With Time magazine naming 16 year-old Greta Thunberg as their ‘Person of the Year,’ one has to wonder what that means in a world dominated by political correctness and Leftist ideology. Greta is an autistic Swedish child who has been programmed by her parents to promote a children’s crusade against climate change. Never mind that Greta has no knowledge of science and no ability to understand that she is being used as a pawn in the climate battles. She might well be the ‘Abused Child of the Year,’ not a person held up as some sort of hero. Or as Time explains it, “a person, a group, an idea, or an object that for better or for worse… has done the most to influence the events of the year.”
The very first Time magazine ‘Man of the Year’ was Charles Lindbergh in 1927, a choice that was very appropriate. Lindbergh’s solo transatlantic flight was a sensation. Later choices in the 1930s, from Mahatma Gandhi (1930) to Franklin Delano Roosevelt (1932+) to Haile Selassie (1935) to Chiang Kai-Shek (1937) were likewise men of great stature. But then Time faltered, choosing Adolph Hitler in 1938 and Joseph Stalin in 1939 and 1942. They were certainly newsworthy but clearly monsters.
Following the Second World War, Time continued its tradition of recognizing the best of humanity, from just about all United States Presidents to Winston Churchill (1949) and Queen Elizabeth II (1952). But they also faltered with Ayatollah Khomeini (1979) and Yasser Arafat (1993), again monsters. Continue reading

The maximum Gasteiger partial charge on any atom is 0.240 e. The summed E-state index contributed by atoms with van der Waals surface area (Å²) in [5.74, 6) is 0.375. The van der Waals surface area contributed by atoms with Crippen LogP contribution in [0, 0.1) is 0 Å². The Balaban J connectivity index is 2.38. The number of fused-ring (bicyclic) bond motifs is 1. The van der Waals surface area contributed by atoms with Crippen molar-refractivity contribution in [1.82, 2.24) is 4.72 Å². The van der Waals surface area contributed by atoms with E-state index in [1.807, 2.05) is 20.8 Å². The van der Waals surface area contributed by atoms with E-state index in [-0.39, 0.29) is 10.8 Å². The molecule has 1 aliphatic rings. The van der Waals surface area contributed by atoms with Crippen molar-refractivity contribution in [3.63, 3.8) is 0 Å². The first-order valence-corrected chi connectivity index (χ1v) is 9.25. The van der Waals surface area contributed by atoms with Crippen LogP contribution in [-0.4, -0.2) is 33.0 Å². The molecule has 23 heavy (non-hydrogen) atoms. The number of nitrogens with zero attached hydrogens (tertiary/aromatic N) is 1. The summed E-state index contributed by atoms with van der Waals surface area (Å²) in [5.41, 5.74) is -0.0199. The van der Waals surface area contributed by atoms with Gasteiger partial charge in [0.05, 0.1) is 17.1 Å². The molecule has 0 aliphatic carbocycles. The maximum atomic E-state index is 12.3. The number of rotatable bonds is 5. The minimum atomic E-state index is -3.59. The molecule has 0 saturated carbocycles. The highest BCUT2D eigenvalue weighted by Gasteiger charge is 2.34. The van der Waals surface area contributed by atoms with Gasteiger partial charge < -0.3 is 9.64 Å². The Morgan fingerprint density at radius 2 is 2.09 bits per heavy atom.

Teddy Roosevelt remarked in 1914: “A thorough knowledge of the Bible is worth more than a college education.” If that was true then, it is truer today – because of the curse of political correctness.
With a new year upon us, and the opportunity to turn over a new leaf, why not resolve to spend more time in the wonderful book God has given us – the Bible?
This is the book that has had unparalleled influence on so many great people in history. Many of our nation’s presidents made it a habit to read the Bible on a regular basis. It is part of what made them who they were.
Consider these sample opinions: Continue reading
Pete Buttegieg has talked more explicitly about his claim to be a Christian than any candidate since Mike Huckabee. That’s a good thing if Buttegieg is actually a Christian, a very bad thing if he is not.
So we need to examine his bona fides, to assess the genuineness of his professed faith in Christ. A Christian, first of all, must by definition believe in Christ. I certainly may have missed it, but I have never heard Buttegieg talk about a personal relationship with Christ or even a passing acquaintance with him.
He certainly quotes Scripture – well, at least one Scripture, one of the few regressives actually know. “I was hungry and you gave me food, I was thirsty and you gave me drink, I was a stranger and you welcomed me” (Matthew 25:35). Buttegieg said we’d never need to worry about this Scripture being followed if he makes it to the White House. Continue reading
There is a homeless crisis in Portland. According to a recent count by Portland State University, the number of people found living in “unfit” conditions, such as in a tent outdoors, under a bridge or overpass, or in their car, has increased by 20% between 2017 and 2019.
Instead of providing sound and beneficial policies to help get homeless individuals on their feet and off the streets, Portland officials are pushing the issue onto private businesses.